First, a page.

|Place of birth||Stawell, Victoria|
|School||State and Catholic Schools, Victoria|
|Age at embarkation||41|
|Next of kin||Mother, Mrs M Farrell, Ouyen, Victoria|
|Previous military service||Served for 3 years in the Victorian Rangers, South African (Boer) War.|
|Place of enlistment||Ouyen, Victoria|
|Rank on enlistment||Private|
|Unit name||6th Battalion, 6th Reinforcement|
|AWM Embarkation Roll number||23/23/2|
|Embarkation details||Unit embarked from Melbourne, Victoria, on board HMAT A62 Wandilla on
|Regimental number from Nominal Roll||2165A|
|Rank from Nominal Roll||Private|
|Unit from Nominal Roll||6th Battalion|
|Fate||Killed in Action
|Place of death or wounding||Gallipoli, Turkey|
|Date of death|
|Age at death||40|
|Age at death from cemetery records||41|
|Place of burial||No known grave|
|Commemoration details||The Lone Pine Memorial (Panel 26), Gallipoli, Turkey
The Lone Pine Memorial, situated in the Lone Pine Cemetery at Anzac, is the main Australian Memorial on Gallipoli, and one of four memorials to men of the New Zealand Expeditionary Force. Designed by Sir John Burnet, the principal architect of the Gallipoli cemeteries, it is a thick tapering pylon 14.3 metres high on a square base 12.98 metres wide. It is constructed from limestone mined at Ilgardere in Turkey.
The Memorial commemorates the 3268 Australians and 456 New Zealanders who have no known grave and the 960 Australians and 252 New Zealanders who were buried at sea after evacuation through wounds or disease. The names of New Zealanders commemorated are inscribed on stone panels mounted on the south and north sides of the pylon, while those of the Australians are listed on a long wall of panels in front of the pylon and to either side. Names are arranged by unit and rank.
The Memorial stands over the centre of the Turkish trenches and tunnels which were the scene of heavy fighting during the August offensive. Most cemeteries on Gallipoli contain relatively few marked graves, and the majority of Australians killed on Gallipoli are commemorated here.
|Panel number, Roll of Honour,|
Australian War Memorial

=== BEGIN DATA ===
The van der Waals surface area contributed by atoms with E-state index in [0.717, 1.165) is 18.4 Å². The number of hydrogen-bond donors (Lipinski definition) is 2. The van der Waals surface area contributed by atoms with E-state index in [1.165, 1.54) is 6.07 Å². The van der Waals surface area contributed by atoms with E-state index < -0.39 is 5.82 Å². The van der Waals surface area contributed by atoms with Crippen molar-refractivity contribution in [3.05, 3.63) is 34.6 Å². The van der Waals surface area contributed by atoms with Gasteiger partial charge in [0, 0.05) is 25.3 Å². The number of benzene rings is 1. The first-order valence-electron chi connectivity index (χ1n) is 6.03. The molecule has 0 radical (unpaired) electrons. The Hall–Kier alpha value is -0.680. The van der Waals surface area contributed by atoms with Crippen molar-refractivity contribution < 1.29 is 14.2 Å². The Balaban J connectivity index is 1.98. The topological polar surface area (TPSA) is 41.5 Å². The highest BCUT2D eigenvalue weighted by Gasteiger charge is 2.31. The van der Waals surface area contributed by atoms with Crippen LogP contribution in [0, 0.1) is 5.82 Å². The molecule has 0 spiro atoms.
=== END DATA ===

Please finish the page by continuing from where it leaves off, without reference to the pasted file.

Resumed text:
|Miscellaneous information from|
|Parents: Luke and Mary FARRELL, Ouyen, Victoria. Native of Stawell.|
War service: Egypt, Gallipoli
Taken on strength 6th Bn, Gallipoli, 6 August 1915; posted to B Company.
Reported missing in action, Gallipoli, 7 August 1915.
Statement, Red Cross File No 104061, 2102 Pte F. ALLEN, A Company, 58th Bn, Tel el Kebir, 21 March 1916: 'The above man was seen by witness in the charge on the German Officers' trench made from Steele's Post on 6th August. He went out and was never seen again. Either he was killed or taken prisoner. It is generally believed he was killed.'
Second statement, 1345 Sergeant G.E. FRY, 6th Bn, 19 April 1916: 'Informant states that on the 6th August, at Steel's [sic] Post, casualty went out to the attack, and when informant called the roll in the morning, casualty was missing. Informant was platoon Sgt. of casualty's platoon, and he strongly believes that casualty was killed as no prisoners were taken.'
Third statement (example of confused identification), 1068 Pte H.F. WILLIAMS, 6th Bn (patient, 1st Australian Auxiliary Hospital, Harefield, England), 25 October 1916: 'I know him well and know he was not missing on 7th. August for I saw him and was talking to him at Pozieres on the 18th. and gave him some letters to post for me, and I got hit that night afterwards.'
Fourth statement, 2174 Pte G. GARRETT, 6th Bn (patient, Ormeston Hospital, Eastbourne, England), 27 October 1916: 'On august 7th 1915 at Gallipoli, we were charging the trench, known as the German Officers trench. Farrell was killed alongside of me. We never got that ground, so the body would have stayed there. He came from Victoria and fought in the S. African War ...'
Court of Inquiry held at Erquingham, 24 April 1916, pronounced fate as 'killed in action, Gallipoli, 7 August 1915'.Medals: 1914-15 Star, British War Medal, Victory Medal
|Sources||NAA: B2455, FARRELL Thomas Patrick
Red Cross File No 1040610C